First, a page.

Doctors use this approach in certain situations. They would sometimes combine this with hormonal therapies, such as the first example in the chart below.

Examples of targeted therapy include:

Medication approachUses
abemaciclib (Verzenio) or palbociclib (Ibrance) with tamoxifen (Nolvadex) or an aromatase inhibitor (AI)To treat people with early stage HR+/HER2- breast cancer with cancer cells in lymph nodes and a high risk of recurrence.
olaparib (Lynparza)To treat people with HR+/HER2- breast cancer and a BRCA mutation with cancer still present after neoadjuvant chemotherapy.
ribociclib succinate (Kisqali) with letrozole (Femara)To treat people who are postmenopausal with metastatic or advanced HR+/HER2- breast cancer.
everolimus (Afinitor) with exemestane (Aromasin)To treat postmenopausal people with metastatic HR+/HER2- breast cancer that no longer responds to hormone therapy.

Since targeted drug therapy does not typically damage healthy cells, it may have fewer side effects than chemotherapy or radiation therapy.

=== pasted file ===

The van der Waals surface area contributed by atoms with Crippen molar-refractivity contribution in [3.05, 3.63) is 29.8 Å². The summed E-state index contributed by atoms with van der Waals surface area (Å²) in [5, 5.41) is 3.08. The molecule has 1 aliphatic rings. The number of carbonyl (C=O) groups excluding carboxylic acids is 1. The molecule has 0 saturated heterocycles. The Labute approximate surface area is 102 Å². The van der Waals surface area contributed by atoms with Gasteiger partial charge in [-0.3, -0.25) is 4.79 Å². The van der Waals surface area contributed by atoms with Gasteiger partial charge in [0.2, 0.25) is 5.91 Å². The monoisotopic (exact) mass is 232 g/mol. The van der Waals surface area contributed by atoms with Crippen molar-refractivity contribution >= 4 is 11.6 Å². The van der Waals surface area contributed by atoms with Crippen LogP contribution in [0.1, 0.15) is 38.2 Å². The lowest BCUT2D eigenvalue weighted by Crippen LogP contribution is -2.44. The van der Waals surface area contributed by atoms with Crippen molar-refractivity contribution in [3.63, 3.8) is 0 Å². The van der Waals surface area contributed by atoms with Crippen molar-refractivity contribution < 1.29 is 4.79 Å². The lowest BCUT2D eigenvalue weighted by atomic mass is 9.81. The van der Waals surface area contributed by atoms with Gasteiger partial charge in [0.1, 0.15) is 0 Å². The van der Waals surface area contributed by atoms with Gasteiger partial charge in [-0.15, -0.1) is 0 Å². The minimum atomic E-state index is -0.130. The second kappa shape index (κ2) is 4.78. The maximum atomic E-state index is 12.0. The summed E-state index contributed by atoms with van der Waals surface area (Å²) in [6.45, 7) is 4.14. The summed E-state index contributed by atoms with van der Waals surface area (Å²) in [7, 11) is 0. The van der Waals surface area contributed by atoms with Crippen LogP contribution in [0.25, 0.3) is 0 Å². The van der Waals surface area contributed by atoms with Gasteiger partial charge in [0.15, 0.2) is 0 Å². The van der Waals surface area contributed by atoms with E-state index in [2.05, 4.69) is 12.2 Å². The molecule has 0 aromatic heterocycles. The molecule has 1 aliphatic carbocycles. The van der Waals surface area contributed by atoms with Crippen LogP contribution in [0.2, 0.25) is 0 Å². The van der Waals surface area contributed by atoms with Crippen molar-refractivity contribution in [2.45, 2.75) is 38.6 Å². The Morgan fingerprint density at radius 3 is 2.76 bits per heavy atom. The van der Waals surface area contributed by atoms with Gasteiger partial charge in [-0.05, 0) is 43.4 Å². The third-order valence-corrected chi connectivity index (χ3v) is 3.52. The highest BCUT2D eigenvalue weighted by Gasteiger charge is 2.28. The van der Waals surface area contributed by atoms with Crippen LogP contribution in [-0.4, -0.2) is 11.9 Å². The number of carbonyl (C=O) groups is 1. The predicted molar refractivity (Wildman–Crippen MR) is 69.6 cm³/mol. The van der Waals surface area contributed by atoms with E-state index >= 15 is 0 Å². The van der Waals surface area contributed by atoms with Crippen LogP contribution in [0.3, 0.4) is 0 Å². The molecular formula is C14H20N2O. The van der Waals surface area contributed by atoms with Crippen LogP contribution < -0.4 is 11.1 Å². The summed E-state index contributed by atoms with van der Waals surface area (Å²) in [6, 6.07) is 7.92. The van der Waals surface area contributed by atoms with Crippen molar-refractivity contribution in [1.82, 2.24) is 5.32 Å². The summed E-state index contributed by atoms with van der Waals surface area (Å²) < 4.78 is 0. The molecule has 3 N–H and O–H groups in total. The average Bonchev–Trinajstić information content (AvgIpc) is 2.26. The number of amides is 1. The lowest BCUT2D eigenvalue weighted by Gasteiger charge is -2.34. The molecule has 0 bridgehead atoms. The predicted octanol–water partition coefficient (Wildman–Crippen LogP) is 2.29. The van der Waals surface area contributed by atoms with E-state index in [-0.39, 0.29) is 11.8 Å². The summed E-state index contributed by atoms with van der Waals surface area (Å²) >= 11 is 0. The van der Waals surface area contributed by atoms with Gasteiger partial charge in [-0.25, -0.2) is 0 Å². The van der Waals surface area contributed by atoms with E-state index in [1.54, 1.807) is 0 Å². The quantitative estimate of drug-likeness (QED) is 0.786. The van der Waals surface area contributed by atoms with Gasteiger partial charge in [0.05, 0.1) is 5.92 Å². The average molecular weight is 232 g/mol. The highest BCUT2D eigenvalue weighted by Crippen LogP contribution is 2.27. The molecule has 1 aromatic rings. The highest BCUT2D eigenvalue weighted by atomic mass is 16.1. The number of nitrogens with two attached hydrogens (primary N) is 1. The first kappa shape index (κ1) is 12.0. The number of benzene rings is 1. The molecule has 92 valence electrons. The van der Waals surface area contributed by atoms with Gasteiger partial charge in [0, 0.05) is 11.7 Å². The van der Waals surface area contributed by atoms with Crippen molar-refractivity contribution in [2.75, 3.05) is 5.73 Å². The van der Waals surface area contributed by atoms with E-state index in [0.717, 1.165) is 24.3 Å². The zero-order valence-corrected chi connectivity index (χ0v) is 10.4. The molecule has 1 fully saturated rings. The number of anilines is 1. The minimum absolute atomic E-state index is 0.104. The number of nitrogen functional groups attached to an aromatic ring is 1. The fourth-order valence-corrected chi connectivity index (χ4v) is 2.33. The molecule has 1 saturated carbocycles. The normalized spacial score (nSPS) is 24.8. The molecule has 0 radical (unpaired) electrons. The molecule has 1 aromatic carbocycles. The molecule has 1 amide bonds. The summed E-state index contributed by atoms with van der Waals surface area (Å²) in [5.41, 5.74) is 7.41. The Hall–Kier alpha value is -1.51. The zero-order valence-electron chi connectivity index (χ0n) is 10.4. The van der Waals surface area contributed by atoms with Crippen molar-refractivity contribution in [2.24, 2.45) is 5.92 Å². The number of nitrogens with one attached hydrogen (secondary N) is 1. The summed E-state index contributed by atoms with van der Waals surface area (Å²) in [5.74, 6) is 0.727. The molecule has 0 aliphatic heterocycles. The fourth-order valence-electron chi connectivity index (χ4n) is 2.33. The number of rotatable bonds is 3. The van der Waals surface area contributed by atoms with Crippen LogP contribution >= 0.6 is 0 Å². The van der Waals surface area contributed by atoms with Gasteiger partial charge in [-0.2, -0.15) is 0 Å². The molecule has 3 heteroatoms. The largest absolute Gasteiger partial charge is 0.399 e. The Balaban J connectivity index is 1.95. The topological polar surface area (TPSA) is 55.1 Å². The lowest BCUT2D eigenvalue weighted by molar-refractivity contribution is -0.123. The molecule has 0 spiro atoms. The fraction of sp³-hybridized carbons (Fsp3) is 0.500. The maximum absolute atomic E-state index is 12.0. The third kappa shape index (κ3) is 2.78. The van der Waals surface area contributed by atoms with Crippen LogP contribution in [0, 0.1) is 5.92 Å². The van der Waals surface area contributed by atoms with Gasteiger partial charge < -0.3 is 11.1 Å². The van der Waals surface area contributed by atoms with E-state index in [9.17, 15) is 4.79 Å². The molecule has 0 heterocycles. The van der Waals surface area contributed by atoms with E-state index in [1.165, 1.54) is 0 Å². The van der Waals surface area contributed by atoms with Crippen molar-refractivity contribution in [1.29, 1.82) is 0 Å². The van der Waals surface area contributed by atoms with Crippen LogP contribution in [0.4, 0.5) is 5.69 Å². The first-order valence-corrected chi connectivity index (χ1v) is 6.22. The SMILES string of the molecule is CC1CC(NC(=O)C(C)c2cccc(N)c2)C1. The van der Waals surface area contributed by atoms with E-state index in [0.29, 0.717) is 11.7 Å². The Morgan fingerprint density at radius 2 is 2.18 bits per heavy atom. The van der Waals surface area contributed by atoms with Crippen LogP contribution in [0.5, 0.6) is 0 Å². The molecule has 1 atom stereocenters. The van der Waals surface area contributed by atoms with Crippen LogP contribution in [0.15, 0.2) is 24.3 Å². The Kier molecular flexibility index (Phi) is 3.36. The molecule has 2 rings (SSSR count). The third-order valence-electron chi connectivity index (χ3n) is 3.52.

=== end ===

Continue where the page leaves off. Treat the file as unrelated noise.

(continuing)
According to SEER, the 5-year relative survival for HR+/HER2- is 94.8%.

By SEER combined summary stage, the 5-year relative survival for HR+/HER2- is as follows:

StageLocation of tumor cells5-year relative survival
localizedbreast tissue only100%
regionalnearby tissues or lymph nodes90.3%
distantremote locations of the body34%

Research from 2023 shows that HR+/HER2- breast cancer often has long survival rates, even when metastasized.

People living with cancer often experience stress along with the discomfort of side effects, both from the disease itself and its treatment.

Self-care strategies may help a person manage stress.

Examples include:

  • extra rest
  • a consistent sleep schedule
  • relaxing hobbies, such as reading or listening to music
  • mindfulness activities, such as meditation, yoga, or breathing exercises
  • supportive social connections
  • gentle exercise
  • nutritious food

Using available work accommodations and accepting help from family and friends can also help, as well as learning to say no and set boundaries to conserve energy and manage stress.

Receiving a diagnosis of breast cancer can feel overwhelming and frightening. Finding support can help ease this experience.

Options a person can try include:

Using internet searches, social media, and in-person or telephone queries are all ways a person can find breast cancer support.

HR+/HER2- is the most common type of breast cancer. Several treatment options are available. It is important to consider a person’s cancer stage and overall health before making a treatment decision.

HR+/HER2- breast cancer often has long survival rates. With proper treatment, along with support, stress-management, and self-care strategies, a person with this type of breast cancer can live a full life.